who view life as a journey of learning and who rely on experiences,
information and mentorship from others. Since innovation
involves creating something different, true innovators possess
curiosity and a thirst for knowledge. These are the renaissance
men and women among you. They stay current on new learnings
in their field and beyond and connect the dots from all
aspects of their life to solve problems in unique ways.
Identifying these up-and-comers is just
the first step. Intrapreneurs thrive within a culture of
innovation. What does this culture of innovation look like?
First, leaders need to actively encourage and support creative
thinking from their people. They need to acknowledge that
great ideas can come from anywhere. In practical terms,
organizations need to reward risk-taking, invest in learning
and, most importantly, accept that failure is just a stepping-stone
Second, leadership needs to treat innovation
seriously, giving it resources and support like other business
priorities more than just the occasional hack-a-thon
or Shark Tank-like pitch competition. Driving innovation
in organizations comes down to resource allocation.
organizations need to set realistic expectations around
innovation. The vast majority of innovations arent
breakthrough but are instead incremental or core innovations.
Best practice indicates that 70% of innovation dollars should
be spent on core innovation**. This may not be as sexy as
inventing the next iPhone, but these smaller innovations
keep the core business moving forward and prepare the next
generation of innovators to lead.
And finally, intrapreneurs need to be
given the tools to succeed. This may include training on
how to effectively innovate within an organization. Subject
matter experts may know everything about their area of expertise,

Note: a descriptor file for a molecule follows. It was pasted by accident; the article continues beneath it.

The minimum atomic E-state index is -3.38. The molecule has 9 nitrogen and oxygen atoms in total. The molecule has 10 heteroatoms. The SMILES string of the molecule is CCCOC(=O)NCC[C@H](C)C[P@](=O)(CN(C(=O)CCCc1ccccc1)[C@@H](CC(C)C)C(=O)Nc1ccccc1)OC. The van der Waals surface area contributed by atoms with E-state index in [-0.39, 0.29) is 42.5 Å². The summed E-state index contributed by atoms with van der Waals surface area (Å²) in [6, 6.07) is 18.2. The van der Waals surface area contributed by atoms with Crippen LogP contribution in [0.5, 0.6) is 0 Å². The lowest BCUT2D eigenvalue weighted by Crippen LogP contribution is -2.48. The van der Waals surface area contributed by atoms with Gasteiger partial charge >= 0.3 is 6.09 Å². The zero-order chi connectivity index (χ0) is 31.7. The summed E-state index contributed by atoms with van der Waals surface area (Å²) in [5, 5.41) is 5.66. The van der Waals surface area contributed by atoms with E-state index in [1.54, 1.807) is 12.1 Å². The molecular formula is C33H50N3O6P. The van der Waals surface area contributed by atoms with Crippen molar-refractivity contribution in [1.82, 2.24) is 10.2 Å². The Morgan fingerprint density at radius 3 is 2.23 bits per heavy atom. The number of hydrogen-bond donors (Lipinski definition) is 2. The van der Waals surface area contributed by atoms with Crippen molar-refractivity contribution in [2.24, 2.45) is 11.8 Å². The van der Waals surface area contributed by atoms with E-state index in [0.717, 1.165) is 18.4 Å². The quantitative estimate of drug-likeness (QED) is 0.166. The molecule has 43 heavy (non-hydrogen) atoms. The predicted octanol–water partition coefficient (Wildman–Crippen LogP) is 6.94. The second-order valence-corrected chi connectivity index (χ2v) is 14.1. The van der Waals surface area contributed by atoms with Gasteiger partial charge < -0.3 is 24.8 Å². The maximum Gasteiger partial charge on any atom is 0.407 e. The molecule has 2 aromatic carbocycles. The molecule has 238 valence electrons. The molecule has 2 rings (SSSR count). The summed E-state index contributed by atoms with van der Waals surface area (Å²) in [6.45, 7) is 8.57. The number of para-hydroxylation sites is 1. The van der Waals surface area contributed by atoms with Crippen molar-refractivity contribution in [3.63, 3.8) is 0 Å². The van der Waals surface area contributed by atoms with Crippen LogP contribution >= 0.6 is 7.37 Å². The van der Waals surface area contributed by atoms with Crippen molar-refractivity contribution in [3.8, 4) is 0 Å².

but not how to create a business case that speaks to their
leadership. Intrapreneurs also need the time and space to
work on their ideas, whether its a formal initiative
that designates a percentage of work time to innovation
or just informal support that allows for flexibility to
explore new ideas.
Whether an intrapreneur is streamlining
a process, looking to cut costs, creating an app, opening
a new market or figuring out a new source of revenue, investing
in them and providing an environment where they can succeed
is critical to ensuring that an organization meets its strategic
goals. In order to keep organizations at their competitive
best, it should be the mission of professional people developers
to identify, train and enable the hidden intrapreneurs within
Who are tomorrows best innovators?
They may already be working for you.
*Inc. Magazine, What You Risk by Forgetting
Employee Engagement, by Elizabeth Kiehner
**HBR, Managing Your Innovation Portfolio,
by Bansi Nagji and Geoff Tuff
Janice Silver is the Vice President of
Programs and Marketing and Director of Intrapreneurship
Academy (IA) at The Cable Center. IA classes are held throughout
the year. For more information and to register, visit www.intrapreneurshipacademy.org.
The Cable Center is an educational nonprofit organization
serving the broadband, media and telecommunications industry.
With a focus on intrapreneurship, The Cable Centers
mission is to connect people and ideas to advance innovation.